Knowing the Differences

Do you really know who you work with,  I mean do you really know them. I have worked in four school divisions during my career as a teacher and in that time I have made many friends and met many acquaintances, but after speaking with some of those that I call friends and participating in a simple but very insightful exercise I realized that I may not know as much about those that I have worked with and still work with.

The idea was a simple activity, something that many of us have visually seen and thought it was a powerful exercise but would probably not want to participate in. Why, well the activity requires an individual to take risks personally and to be honest, something that we may not completely do during our hectic days at school.

The exercise was borrowed from the Movie and Book “Freedom Writers”.  The exercise was simple draw a line, have people stand on either side of the line facing each other and when a question that applies to you, you walk towards the line. Like I said the exercise requires an individual to risk putting themselves and their past out in the open and it requires that as an individual that you are honest in your answers and to your peers. The biggest thing that I realized during this activity is that you as a staff and a person must also feel safe revealing to those that you work with some very intimate details about yourself.

The most reflective element about this exercise this that I participated in the activity with some staff members that I no longer work with, but did work with closely for seven years. Working in the environment we did, an intensive treatment institution for children in care, we relied on each other heavily, the trust and relationships that were built were essential in many situations as we had to anticipate how are peers were going to act or in many cases react.

So back to my story. So there I was, standing with my friends and the leader of the exercise began asking the questions. The questions started simple enough, step to the line if you were born in Alberta, step to the line if you have siblings, step to the line if you were right-handed and so on. Then the questions became more in-depth and more self-reflective.  Finally, the questions came, the ones that caused you to think, to look at your peers and in your mind say “oh my god” or “I had no idea”. These questions were, step forward if you have been in an abusive relationship, step forward if you have ever been shot at, step forward if you have ever witnessed someone die in front of you and not from old age, and other difficult questions. To say the least I was not only shocked but impressed.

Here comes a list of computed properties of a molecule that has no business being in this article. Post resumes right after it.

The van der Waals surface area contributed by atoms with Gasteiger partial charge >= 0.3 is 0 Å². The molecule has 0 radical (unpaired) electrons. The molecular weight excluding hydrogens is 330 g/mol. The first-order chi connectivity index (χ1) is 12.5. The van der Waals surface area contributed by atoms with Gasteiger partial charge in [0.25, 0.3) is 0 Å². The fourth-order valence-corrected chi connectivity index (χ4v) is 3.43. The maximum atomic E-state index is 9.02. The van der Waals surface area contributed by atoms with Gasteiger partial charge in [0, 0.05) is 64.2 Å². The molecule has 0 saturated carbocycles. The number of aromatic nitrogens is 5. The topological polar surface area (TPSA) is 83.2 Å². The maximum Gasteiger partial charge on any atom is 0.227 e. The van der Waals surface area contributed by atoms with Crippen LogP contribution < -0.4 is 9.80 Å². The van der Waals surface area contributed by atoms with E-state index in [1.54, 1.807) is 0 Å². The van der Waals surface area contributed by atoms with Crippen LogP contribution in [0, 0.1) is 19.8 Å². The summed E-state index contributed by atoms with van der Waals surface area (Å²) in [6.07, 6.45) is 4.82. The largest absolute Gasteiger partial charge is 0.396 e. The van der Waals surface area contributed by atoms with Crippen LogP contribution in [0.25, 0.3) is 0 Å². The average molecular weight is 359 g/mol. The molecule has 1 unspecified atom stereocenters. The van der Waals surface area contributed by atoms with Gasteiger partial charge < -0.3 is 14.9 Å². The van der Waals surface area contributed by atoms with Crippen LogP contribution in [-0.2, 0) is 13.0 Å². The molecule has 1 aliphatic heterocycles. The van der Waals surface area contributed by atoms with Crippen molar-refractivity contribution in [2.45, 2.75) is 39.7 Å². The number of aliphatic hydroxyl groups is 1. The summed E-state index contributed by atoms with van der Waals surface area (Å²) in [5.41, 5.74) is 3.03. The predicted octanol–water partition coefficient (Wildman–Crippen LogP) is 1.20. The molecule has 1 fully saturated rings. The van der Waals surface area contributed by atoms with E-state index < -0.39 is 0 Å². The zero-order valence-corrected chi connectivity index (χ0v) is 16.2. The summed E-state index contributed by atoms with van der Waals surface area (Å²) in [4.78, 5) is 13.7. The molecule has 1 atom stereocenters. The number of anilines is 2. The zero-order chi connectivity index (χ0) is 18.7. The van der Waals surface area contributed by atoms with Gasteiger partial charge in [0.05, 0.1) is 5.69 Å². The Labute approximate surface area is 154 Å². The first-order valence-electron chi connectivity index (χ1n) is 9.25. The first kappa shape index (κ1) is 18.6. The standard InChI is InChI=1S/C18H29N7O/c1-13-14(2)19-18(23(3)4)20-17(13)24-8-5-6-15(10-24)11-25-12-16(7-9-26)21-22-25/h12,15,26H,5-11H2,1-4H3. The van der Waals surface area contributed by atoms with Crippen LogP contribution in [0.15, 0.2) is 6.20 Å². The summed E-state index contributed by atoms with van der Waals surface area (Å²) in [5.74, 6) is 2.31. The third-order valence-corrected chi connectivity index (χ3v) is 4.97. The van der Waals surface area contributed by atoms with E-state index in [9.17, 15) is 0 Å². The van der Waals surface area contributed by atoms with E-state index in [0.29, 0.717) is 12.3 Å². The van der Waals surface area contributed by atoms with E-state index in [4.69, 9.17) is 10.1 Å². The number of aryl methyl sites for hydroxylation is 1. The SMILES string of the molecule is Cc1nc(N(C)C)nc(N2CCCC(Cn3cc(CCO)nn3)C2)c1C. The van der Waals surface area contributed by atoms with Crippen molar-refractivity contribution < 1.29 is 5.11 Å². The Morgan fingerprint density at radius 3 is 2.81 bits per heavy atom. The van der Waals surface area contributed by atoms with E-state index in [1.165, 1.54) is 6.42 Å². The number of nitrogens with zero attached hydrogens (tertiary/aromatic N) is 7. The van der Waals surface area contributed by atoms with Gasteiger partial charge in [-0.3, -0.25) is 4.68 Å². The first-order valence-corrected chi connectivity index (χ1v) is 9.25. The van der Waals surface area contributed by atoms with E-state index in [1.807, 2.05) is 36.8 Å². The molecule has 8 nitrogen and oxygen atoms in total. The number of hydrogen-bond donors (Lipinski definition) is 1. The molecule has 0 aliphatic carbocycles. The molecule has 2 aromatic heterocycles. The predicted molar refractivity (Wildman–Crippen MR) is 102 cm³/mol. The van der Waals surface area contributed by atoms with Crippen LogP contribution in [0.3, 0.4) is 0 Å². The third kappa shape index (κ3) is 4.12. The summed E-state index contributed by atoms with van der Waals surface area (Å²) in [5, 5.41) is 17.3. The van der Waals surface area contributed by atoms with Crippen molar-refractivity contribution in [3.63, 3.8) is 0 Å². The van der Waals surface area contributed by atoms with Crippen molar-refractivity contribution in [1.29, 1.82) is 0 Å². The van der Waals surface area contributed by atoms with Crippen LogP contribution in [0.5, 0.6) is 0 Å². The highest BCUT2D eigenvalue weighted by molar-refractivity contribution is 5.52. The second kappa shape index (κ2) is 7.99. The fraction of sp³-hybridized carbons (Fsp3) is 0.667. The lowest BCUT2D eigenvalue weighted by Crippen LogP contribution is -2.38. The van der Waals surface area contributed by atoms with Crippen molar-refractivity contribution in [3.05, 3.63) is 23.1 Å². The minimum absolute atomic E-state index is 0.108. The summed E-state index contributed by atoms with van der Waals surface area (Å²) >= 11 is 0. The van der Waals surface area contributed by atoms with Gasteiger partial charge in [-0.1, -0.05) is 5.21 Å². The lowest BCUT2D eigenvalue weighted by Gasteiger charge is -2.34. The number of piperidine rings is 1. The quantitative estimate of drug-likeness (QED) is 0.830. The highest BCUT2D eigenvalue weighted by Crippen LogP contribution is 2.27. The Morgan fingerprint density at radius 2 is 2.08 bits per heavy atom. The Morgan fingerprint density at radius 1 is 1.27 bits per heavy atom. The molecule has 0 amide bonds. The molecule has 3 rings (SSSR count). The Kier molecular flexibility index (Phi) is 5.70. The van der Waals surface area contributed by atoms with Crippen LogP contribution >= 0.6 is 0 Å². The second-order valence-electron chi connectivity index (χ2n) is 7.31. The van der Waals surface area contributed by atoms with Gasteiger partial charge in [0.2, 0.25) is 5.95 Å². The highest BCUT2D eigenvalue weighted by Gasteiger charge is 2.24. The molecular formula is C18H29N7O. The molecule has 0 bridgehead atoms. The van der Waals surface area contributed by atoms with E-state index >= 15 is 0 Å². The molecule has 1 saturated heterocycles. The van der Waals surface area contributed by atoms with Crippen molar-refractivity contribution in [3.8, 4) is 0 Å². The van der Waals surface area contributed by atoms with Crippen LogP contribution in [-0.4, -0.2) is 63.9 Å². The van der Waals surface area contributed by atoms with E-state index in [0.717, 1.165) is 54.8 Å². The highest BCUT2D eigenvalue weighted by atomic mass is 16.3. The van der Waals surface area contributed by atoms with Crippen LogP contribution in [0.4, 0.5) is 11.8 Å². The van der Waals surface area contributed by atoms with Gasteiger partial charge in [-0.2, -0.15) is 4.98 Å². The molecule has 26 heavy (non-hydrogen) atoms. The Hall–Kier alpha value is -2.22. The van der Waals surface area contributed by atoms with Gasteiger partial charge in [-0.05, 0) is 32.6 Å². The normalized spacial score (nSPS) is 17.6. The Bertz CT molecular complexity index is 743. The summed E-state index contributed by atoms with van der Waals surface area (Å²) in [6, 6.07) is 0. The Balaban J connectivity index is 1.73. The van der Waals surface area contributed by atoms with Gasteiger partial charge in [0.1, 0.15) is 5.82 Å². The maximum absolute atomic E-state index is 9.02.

Obviously after the exercise was completed there were a lot of questions and comments. Some staff were given the opportunity to share their individual stories to decrease the shock. Some did and some didn’t, but we were also given the opportunity to process as a group after, which was awesome.

I am not saying that as a team you should try this exercise, but it is a thought and may be a very strong team building exercise. What I am saying is that as educators we place a significant amount of emphasis on building relationships and most of us do. However we build these relationships with the students in our class and some of the parents of our students. Next time your in the staff room look around, do you know all of your colleagues spouses names and what they do for a living, do you know their their kids names or are you shocked when you hear that a colleagues family member is sick. I know it can be hard, especially if you are in a large school with a large staff, but considering the importance of relationships I believe that the investment will pay off. Why, well it is those students that we have close and positive relationships with that we find the most success and enjoyment with, then why not look forward to going to work to also interact and grow with those that we can consider our family outside of home. It is something that I realize I may need to do more actively.

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